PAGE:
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Review: ‘Shakespeare, his Wife and the Dog’

By and | Published November 30, 2016

The touring two-hander, ‘Shakespeare, his Wife and the Dog’ played the REP’s smallest space this week. Despite being contained within an hour’s play time and the intimate stage, the play grew beyond these bounds to a larger than life, fun look into the imagined life of the bard and his wife.

Both cast members were strong under detailed direction from Julia St John. Philip Whitchurch playing Shakespeare is well versed and at home within the works of the bard. Sally Edwards as the wife, Anna Hathaway, was equally accomplished. Both actors inhabit the world and language of the bard with natural ease, a credit to them and the writing of the piece.

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Philip Whitchurch as Shakespeare

The writing itself is an achievement for this play. The language of the bard is not only quoted, but emulated, without seeming contrived. The quotes and references to Shakespeare’s works come thick and fast, interwoven into conversation in a playful and loving look over his life. These quotes also couple with moments of tragedy, as both William and his wife struggle to separate life from the work – especially when it is revealed she seemed to inspire it.

 

 

The works are even part of the set, with manuscripts spilling out of a trunk of mementos and props across the stage. The works prompt Shakespeare and Anne to recall his shows, such as his much-praised Bottom (the character from ‘A Midsummer Night’s Dream’ that is!). There is also the anticipation of if the great writer has truly retired, or had another idea just brewing, which led to a hilarious reference to a famous non-Shakespeare play.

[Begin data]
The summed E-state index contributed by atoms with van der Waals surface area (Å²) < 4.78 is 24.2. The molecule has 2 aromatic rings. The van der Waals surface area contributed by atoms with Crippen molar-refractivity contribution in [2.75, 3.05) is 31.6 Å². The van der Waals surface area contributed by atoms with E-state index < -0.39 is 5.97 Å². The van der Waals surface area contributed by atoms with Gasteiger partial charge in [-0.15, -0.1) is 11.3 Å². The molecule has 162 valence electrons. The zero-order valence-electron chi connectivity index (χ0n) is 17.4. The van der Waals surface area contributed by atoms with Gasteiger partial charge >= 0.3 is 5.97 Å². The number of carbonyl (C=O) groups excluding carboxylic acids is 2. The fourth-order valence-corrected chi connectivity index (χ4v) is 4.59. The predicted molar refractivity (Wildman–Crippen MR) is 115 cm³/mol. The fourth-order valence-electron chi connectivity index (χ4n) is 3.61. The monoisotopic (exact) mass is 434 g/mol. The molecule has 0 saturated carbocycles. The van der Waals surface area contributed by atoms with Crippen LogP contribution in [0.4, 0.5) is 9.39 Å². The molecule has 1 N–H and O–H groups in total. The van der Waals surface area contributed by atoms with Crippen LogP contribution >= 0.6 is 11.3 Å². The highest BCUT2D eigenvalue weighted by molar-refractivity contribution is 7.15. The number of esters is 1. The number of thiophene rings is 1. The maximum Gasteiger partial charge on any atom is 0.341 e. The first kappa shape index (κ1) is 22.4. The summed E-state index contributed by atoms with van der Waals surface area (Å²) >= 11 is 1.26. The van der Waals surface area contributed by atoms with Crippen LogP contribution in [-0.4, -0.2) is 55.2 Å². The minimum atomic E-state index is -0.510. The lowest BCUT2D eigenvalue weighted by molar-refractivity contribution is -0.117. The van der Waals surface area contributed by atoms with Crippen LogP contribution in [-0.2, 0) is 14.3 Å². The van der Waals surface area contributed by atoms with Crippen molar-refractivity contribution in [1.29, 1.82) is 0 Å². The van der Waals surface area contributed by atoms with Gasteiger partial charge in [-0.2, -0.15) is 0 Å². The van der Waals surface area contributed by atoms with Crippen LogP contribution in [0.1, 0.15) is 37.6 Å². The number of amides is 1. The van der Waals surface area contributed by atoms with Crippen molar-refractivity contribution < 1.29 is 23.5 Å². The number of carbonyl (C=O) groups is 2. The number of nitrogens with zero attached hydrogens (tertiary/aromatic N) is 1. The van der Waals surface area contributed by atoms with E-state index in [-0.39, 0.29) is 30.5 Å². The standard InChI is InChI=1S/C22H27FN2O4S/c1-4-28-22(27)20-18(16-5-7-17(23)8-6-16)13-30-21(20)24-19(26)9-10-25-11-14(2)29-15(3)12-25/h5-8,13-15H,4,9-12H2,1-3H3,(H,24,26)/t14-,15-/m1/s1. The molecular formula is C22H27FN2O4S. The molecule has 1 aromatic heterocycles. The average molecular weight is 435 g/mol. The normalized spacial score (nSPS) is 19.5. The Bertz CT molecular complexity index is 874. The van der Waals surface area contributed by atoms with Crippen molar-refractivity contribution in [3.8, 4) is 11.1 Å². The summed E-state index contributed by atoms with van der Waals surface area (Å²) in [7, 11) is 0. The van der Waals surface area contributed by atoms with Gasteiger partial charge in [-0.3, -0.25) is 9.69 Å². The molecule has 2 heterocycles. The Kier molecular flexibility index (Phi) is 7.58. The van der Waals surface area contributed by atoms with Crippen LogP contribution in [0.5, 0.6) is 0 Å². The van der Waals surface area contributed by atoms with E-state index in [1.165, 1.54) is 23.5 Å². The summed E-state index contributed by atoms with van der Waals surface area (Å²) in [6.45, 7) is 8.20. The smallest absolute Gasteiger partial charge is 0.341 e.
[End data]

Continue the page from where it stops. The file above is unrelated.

“Intelligent, witty and emotive, as well as being really good fun!” – Three Weeks

 

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Sally Edwards as Anna Hathaway – the wife. With the iconic skull prop from ‘Hamlet’

Given the short length of the play, it is surprising how much it explores in the small time and space it has. From the loving recollections of the bard’s work, to William and Anne’s passionate courtship, the tragedies and failings in their life together, and the uncertain future ahead. Without giving it away, the glimpses into what lies ahead with age for Anne, is heartbreaking. But the end, despite being the eve of Shakespeare’s final birthday, and the day the audience know he dies, remains tear free. It closes quite simply, and simply shuts the lid of the play and their lives as easily as one might shut their prop box.

Like life, it is full of fun, love, conversation, and tragedy; and in a playful peek at Elizabethan theatre, we end with a jig at the bows. So it really is hard not to smile as you leave this compact, human, fun little play.